- Remnants from second world war in Europe

Bundesflagge le drapeau tricolore Dannebrog

German Underground Hospital Guernsey

The Germans began building an underground hospital and ammunition storage complex in the occupied Channel Island of Guernsey in the winter of 1940. Over the next nearly 4 years, the tunnels were blasted, drilled and excavated into the soil and rocks. The perilous work was undertaken by slave labourers, who lived in a nearby prison camp. There was a very high accident rate, with many of the workers being killed.

The hospital facility comprised 2 km of interlinked tunnels, with 3 entrance and 5 ventilation shafts. The shafts were equipped with ladders and also served as emergency exits. By the summer of 1944, there were a total of 7,000 m² of tunnels below ground which had required the casting of 15,000 tons of concrete. There was room for 800 patients and after the Allied landings in Normandy in June 1944, the hospital received many wounded German soldiers.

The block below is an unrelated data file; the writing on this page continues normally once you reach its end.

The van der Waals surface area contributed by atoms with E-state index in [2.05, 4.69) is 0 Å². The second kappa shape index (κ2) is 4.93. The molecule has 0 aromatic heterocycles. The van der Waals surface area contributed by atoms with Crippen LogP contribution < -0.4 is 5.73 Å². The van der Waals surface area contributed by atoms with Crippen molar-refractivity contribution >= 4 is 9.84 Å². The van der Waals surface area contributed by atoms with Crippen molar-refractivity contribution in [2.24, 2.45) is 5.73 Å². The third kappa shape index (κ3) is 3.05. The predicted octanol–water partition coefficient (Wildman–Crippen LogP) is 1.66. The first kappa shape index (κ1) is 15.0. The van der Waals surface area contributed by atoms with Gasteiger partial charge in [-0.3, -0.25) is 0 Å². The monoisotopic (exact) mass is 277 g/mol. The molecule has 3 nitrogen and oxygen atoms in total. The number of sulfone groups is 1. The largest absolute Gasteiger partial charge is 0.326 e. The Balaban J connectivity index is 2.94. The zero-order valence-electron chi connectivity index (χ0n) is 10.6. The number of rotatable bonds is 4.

The Germans on Guernsey, together with all the other Channel Islands (Jersey, Alderney and Sark) surrendered to the Allies on 9 May 1945.

The Hospital is now open to visitors as a museum to those difficult times.